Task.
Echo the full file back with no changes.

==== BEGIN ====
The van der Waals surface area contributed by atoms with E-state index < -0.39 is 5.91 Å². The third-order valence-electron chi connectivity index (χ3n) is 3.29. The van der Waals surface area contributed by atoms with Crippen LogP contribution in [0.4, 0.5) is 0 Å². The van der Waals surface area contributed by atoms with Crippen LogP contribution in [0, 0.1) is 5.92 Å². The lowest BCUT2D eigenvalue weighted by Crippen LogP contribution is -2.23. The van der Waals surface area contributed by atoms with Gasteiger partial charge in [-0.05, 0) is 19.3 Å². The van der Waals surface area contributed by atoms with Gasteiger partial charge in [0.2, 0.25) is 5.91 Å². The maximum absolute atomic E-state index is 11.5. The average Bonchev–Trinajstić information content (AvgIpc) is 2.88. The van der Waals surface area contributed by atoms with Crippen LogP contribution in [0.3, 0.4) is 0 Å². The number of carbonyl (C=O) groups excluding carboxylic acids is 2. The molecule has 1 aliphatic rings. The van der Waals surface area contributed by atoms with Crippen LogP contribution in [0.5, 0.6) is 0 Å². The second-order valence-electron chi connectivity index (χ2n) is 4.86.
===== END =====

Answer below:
The van der Waals surface area contributed by atoms with E-state index < -0.39 is 5.91 Å². The third-order valence-electron chi connectivity index (χ3n) is 3.29. The van der Waals surface area contributed by atoms with Crippen LogP contribution in [0.4, 0.5) is 0 Å². The van der Waals surface area contributed by atoms with Crippen LogP contribution in [0, 0.1) is 5.92 Å². The lowest BCUT2D eigenvalue weighted by Crippen LogP contribution is -2.23. The van der Waals surface area contributed by atoms with Gasteiger partial charge in [-0.05, 0) is 19.3 Å². The van der Waals surface area contributed by atoms with Gasteiger partial charge in [0.2, 0.25) is 5.91 Å². The maximum absolute atomic E-state index is 11.5. The average Bonchev–Trinajstić information content (AvgIpc) is 2.88. The van der Waals surface area contributed by atoms with Crippen LogP contribution in [0.3, 0.4) is 0 Å². The number of carbonyl (C=O) groups excluding carboxylic acids is 2. The molecule has 1 aliphatic rings. The van der Waals surface area contributed by atoms with Crippen LogP contribution in [0.5, 0.6) is 0 Å². The second-order valence-electron chi connectivity index (χ2n) is 4.86.